The military surplus equipment transfer program, known as the 1033 Program, was formally established in the 1997 FY National Defense Authorization Act. Since its inception, more than $7.4 billion in surplus military equipment and goods, including armored vehicles, rifles, and aircraft, have been transferred to more than 8,000 law enforcement agencies. The program came to national attention in the aftermath of the killing of Michael Brown in 2014 in Ferguson, Missouri. Since then, Congressional leaders have tried to reform or end this program that has caused an increase in militarized policing particularly in communities of color.

Research studies indicate that the 1033 Program is not only unsafe but ineffective as it fails to reduce crime or improve police safety. In 2015, President Obama issued Executive Order 13688 that provided necessary oversight of the program. The Executive Order has since been rescinded, which only underscores that legislative action—not executive orders—is critical to address the concerns with this program.

In the aftermath of Ferguson, law enforcement agencies across the country have continued to receive military equipment and weapons of war, including "494 mine-resistant vehicles, at least 800 pieces of body armor, more than 6,500 rifles, and at least 76 aircraft."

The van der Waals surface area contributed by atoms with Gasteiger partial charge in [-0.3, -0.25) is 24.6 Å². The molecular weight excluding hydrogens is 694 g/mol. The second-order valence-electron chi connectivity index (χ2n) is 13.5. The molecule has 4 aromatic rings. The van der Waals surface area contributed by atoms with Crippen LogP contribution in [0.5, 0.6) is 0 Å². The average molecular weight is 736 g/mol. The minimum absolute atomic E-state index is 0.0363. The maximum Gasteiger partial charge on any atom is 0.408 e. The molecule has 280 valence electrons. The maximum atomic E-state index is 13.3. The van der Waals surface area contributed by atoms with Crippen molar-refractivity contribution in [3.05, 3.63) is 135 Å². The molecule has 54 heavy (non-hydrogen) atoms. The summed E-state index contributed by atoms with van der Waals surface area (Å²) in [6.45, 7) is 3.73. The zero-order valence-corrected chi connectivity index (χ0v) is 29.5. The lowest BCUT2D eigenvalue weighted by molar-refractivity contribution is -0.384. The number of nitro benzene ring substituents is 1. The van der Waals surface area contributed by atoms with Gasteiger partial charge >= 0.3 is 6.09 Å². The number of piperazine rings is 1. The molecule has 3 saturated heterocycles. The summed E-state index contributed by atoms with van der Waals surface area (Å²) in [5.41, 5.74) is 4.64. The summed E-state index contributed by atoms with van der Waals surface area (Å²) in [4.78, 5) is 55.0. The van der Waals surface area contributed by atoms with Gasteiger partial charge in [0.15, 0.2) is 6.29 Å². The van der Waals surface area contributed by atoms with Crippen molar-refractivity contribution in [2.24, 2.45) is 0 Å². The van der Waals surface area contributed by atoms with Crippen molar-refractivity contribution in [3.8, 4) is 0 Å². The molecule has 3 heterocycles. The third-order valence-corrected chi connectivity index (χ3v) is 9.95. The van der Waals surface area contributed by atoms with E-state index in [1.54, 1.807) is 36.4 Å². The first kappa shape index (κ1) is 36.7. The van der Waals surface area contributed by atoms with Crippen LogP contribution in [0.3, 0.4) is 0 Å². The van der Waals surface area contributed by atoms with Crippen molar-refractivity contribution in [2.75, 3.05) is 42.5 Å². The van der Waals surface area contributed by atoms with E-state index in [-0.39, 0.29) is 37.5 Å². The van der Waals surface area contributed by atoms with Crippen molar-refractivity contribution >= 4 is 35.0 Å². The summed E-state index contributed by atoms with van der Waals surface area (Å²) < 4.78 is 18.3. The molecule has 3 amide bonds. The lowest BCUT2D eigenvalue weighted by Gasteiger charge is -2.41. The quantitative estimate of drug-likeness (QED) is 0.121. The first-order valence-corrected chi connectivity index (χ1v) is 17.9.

Immigration and Customs Enforcement (ICE) and Customs and Border Protection (CBP) have also received enormous amounts of excess military equipment as part of the ​militarization of our border. This is particularly concerning at a time when ICE and CBP units are being deployed in response to peaceful protests and for interior law enforcement programs.

In the aftermath of George Floyd's murder in Minneapolis, millions have demonstrated globally against police brutality and systemic racism. In cities across our country, hundreds of thousands of demonstrators called for justice and accountability for George Floyd and the countless unarmed Black people that have been killed by law enforcement.

In response to the national outrage, armored vehicles, assault weapons, and military gear once again filled our streets and communities, turning them into war zones. Weapons of war have absolutely no place in our communities. What's more, evidence has shown that law enforcement agencies that obtain military equipment are more prone to violence.

There are sincere and aggressive efforts in the House and Senate to severely curtail or end the Department of Defense 1033 Program. Millions of Americans have been calling for the 1033 Program to be shut down, with legislation introduced in both chambers to address these concerns.

Accordingly, we urge you to use the opportunity of the full committee markup of the FY2021 National Defense Authorization Act to support and include language to end the Department of Defense's 1033 Program.